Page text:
Actually, the present report is intended to represent a first approach to preclinical and animal studies. As a matter of fact, the solidity of a large body of theoretical and in silico data is the mandatory basis to design in vivo experimentation and validation protocols especially when considering that (i) although monkeys can be experimentally infected, humans are the only known natural hosts of poliovirus; (ii) small animal models for testing polio pathogenesis mainly relate to transgenic mice to express a human receptor to poliovirus [36]; and, moreover, (iii) current laws on in vivo experimentation are increasingly restrictive.

Conflict of Interests

The authors declare that this paper is based on research that was not funded entirely or partially by an outside source.

Authors’ Contribution

Darja Kanduc proposed the original idea, supervised the work, interpreted the data, and wrote the paper. All authors contributed to the computational analyses; Giovanni Capone also contributed to the project definition. All authors discussed and approved the paper.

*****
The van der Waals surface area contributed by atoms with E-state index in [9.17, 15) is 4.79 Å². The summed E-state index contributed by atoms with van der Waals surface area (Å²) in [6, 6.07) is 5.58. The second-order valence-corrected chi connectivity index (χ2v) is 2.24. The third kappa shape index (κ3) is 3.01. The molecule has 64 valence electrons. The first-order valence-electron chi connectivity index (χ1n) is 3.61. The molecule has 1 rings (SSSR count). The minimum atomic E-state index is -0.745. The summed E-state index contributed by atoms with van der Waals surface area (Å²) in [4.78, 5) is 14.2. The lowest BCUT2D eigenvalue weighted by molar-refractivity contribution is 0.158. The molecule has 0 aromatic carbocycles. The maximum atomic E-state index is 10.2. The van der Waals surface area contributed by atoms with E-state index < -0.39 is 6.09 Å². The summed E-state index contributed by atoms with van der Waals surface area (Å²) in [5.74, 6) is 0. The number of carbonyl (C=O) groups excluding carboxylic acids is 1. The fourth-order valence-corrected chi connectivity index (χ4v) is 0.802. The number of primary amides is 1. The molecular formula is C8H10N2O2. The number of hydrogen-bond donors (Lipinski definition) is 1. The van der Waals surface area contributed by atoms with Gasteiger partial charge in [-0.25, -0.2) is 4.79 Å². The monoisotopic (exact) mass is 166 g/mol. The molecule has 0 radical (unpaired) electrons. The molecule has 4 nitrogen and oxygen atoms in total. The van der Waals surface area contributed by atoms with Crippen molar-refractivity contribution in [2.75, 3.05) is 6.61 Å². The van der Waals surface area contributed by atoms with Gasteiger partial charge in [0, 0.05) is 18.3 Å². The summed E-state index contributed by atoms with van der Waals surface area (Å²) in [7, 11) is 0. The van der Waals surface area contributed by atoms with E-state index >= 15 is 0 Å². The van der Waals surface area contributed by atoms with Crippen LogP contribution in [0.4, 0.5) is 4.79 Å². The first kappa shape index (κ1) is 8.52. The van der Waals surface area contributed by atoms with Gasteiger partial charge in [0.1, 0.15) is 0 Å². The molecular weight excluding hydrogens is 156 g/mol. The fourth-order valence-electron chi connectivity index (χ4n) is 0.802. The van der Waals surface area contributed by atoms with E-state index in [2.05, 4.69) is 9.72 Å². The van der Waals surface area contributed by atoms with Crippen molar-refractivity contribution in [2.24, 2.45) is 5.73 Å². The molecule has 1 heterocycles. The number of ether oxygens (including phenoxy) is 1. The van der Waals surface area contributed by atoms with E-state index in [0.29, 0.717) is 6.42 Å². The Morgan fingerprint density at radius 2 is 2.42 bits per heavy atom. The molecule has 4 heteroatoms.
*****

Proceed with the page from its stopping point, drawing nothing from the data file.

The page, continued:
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Copyright © 2015 Darja Kanduc et al. This is an open access article distributed under the Creative Commons Attribution License, which permits unrestricted use, distribution, and reproduction in any medium, provided the original work is properly cited.